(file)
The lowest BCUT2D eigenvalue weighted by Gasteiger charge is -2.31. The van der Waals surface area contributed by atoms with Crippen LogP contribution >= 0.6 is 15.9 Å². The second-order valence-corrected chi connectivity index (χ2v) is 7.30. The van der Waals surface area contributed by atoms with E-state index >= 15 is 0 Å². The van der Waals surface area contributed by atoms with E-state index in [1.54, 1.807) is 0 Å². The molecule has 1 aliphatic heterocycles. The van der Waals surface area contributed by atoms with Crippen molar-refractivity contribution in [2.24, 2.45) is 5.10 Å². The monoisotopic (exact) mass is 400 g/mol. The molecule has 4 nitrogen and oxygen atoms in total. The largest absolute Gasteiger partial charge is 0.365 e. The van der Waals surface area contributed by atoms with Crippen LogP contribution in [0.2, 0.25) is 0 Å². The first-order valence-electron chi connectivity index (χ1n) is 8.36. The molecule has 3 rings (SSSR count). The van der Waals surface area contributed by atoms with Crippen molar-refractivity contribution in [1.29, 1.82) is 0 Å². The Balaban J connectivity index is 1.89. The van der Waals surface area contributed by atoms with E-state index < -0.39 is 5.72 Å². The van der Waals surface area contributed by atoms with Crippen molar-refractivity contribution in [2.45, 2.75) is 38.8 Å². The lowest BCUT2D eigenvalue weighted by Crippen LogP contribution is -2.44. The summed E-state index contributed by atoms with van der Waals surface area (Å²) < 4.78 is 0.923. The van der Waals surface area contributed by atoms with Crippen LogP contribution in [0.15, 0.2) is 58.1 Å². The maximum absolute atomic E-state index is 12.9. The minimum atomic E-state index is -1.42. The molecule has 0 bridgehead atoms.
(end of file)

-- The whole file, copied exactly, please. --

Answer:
The lowest BCUT2D eigenvalue weighted by Gasteiger charge is -2.31. The van der Waals surface area contributed by atoms with Crippen LogP contribution >= 0.6 is 15.9 Å². The second-order valence-corrected chi connectivity index (χ2v) is 7.30. The van der Waals surface area contributed by atoms with E-state index >= 15 is 0 Å². The van der Waals surface area contributed by atoms with E-state index in [1.54, 1.807) is 0 Å². The molecule has 1 aliphatic heterocycles. The van der Waals surface area contributed by atoms with Crippen molar-refractivity contribution in [2.24, 2.45) is 5.10 Å². The monoisotopic (exact) mass is 400 g/mol. The molecule has 4 nitrogen and oxygen atoms in total. The largest absolute Gasteiger partial charge is 0.365 e. The van der Waals surface area contributed by atoms with Crippen LogP contribution in [0.2, 0.25) is 0 Å². The first-order valence-electron chi connectivity index (χ1n) is 8.36. The molecule has 3 rings (SSSR count). The van der Waals surface area contributed by atoms with Crippen molar-refractivity contribution in [1.29, 1.82) is 0 Å². The Balaban J connectivity index is 1.89. The van der Waals surface area contributed by atoms with E-state index < -0.39 is 5.72 Å². The van der Waals surface area contributed by atoms with Crippen molar-refractivity contribution in [2.45, 2.75) is 38.8 Å². The lowest BCUT2D eigenvalue weighted by Crippen LogP contribution is -2.44. The summed E-state index contributed by atoms with van der Waals surface area (Å²) < 4.78 is 0.923. The van der Waals surface area contributed by atoms with Crippen LogP contribution in [0.15, 0.2) is 58.1 Å². The maximum absolute atomic E-state index is 12.9. The minimum atomic E-state index is -1.42. The molecule has 0 bridgehead atoms.